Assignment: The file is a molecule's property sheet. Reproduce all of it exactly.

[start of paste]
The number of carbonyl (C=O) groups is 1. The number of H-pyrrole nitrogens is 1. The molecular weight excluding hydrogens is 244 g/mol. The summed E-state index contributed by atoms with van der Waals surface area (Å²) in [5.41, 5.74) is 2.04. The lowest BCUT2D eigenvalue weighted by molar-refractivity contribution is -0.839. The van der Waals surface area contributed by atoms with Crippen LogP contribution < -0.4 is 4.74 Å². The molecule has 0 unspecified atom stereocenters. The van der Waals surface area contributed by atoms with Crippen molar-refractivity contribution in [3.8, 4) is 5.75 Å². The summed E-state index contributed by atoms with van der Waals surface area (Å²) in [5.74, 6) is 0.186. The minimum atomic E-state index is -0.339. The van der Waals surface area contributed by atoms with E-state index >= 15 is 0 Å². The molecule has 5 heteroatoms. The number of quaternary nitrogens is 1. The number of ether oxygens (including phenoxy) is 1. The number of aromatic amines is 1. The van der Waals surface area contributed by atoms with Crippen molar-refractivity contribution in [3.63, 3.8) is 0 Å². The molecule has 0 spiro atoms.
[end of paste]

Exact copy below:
The number of carbonyl (C=O) groups is 1. The number of H-pyrrole nitrogens is 1. The molecular weight excluding hydrogens is 244 g/mol. The summed E-state index contributed by atoms with van der Waals surface area (Å²) in [5.41, 5.74) is 2.04. The lowest BCUT2D eigenvalue weighted by molar-refractivity contribution is -0.839. The van der Waals surface area contributed by atoms with Crippen LogP contribution < -0.4 is 4.74 Å². The molecule has 0 unspecified atom stereocenters. The van der Waals surface area contributed by atoms with Crippen molar-refractivity contribution in [3.8, 4) is 5.75 Å². The summed E-state index contributed by atoms with van der Waals surface area (Å²) in [5.74, 6) is 0.186. The minimum atomic E-state index is -0.339. The van der Waals surface area contributed by atoms with E-state index >= 15 is 0 Å². The molecule has 5 heteroatoms. The number of quaternary nitrogens is 1. The number of ether oxygens (including phenoxy) is 1. The number of aromatic amines is 1. The van der Waals surface area contributed by atoms with Crippen molar-refractivity contribution in [3.63, 3.8) is 0 Å². The molecule has 0 spiro atoms.